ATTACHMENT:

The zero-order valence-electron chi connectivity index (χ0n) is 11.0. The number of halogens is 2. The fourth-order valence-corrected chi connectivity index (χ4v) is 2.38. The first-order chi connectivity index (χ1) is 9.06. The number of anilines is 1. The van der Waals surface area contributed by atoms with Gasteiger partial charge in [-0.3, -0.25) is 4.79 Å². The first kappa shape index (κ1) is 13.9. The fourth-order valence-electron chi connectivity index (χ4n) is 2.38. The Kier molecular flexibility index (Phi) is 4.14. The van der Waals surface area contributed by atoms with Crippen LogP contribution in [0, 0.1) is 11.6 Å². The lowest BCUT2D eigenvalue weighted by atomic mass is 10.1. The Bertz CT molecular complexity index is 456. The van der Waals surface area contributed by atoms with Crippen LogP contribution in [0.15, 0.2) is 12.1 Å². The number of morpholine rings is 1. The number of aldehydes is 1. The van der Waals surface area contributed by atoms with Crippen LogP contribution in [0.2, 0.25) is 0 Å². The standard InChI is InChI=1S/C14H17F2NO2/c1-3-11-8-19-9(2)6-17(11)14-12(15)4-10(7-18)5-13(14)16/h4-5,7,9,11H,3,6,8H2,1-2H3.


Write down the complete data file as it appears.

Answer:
The zero-order valence-electron chi connectivity index (χ0n) is 11.0. The number of halogens is 2. The fourth-order valence-corrected chi connectivity index (χ4v) is 2.38. The first-order chi connectivity index (χ1) is 9.06. The number of anilines is 1. The van der Waals surface area contributed by atoms with Gasteiger partial charge in [-0.3, -0.25) is 4.79 Å². The first kappa shape index (κ1) is 13.9. The fourth-order valence-electron chi connectivity index (χ4n) is 2.38. The Kier molecular flexibility index (Phi) is 4.14. The van der Waals surface area contributed by atoms with Crippen LogP contribution in [0, 0.1) is 11.6 Å². The lowest BCUT2D eigenvalue weighted by atomic mass is 10.1. The Bertz CT molecular complexity index is 456. The van der Waals surface area contributed by atoms with Crippen LogP contribution in [0.15, 0.2) is 12.1 Å². The number of morpholine rings is 1. The number of aldehydes is 1. The van der Waals surface area contributed by atoms with Crippen LogP contribution in [0.2, 0.25) is 0 Å². The standard InChI is InChI=1S/C14H17F2NO2/c1-3-11-8-19-9(2)6-17(11)14-12(15)4-10(7-18)5-13(14)16/h4-5,7,9,11H,3,6,8H2,1-2H3.